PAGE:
We all have cultivated our own experiences, opinions, and preferences about working from home. Reflecting on my own, I was surprised at how much more likely I was to incorporate a connection with nature into my day, as compared to when I was working within an office 100% of the time. Things like going on a short walk before the start of work, taking my lunch break outside, and opening the windows to just listen to the birdsong were some habits that I developed. These were mindful and meaningful connections that became a part of my day that made me feel more grounded, even energized, especially when each day felt like it was on repeat. As working from home transitions to working from an office once more, I’m resolved to keep up these habits in the best ways that I can. If you’re looking to do this as well, hopefully the following tips will be of help.

Connect with nature at start of the day
Do you read the news or check your email first thing in the morning before even starting work? Trade that for sitting quietly outside or near a window at the start of the day, being mindful and present to your immediate natural surroundings.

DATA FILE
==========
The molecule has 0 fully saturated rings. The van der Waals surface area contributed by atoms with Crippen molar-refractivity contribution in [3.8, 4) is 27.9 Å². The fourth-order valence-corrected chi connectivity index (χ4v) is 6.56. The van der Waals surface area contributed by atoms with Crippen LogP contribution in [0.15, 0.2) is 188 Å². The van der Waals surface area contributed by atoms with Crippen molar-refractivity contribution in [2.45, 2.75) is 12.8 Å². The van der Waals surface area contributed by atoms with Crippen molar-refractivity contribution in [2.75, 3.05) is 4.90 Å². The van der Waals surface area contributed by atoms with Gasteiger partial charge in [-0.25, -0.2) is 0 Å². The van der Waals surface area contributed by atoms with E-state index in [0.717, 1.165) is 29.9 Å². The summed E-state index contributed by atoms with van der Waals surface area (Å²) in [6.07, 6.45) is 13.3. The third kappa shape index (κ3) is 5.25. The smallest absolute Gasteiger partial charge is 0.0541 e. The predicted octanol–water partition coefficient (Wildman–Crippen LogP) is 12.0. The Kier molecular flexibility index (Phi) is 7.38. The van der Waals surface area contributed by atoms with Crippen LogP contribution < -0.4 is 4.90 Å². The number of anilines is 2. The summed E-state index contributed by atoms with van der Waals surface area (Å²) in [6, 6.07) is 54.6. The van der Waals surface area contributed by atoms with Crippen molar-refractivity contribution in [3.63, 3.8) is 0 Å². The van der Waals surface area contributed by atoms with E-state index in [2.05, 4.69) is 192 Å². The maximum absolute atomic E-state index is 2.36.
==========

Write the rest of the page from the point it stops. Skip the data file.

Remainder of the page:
Taking a break or lunch? Take it outside!
Whether you have 15 minutes or an hour, taking your breaks or lunch outside is a great way to incorporate time spent in nature into your day. When doing this, try to leave your phone behind to provide you with time to disconnect. If you can’t or don’t feel comfortable doing this, turn your phone off or on vibrate, and try not check email or messages until it is time to return to work.

Move your desk closer to a window
The opportunity to just view nature is linked to a decrease in stress and increase in mood and self-esteem. If your office space doesn’t have a window or it’s not possible to move your desk, consider adding some nature-themed artwork or even plants to your office space as a way to bring the outdoors, indoors.

Listen to the sounds of nature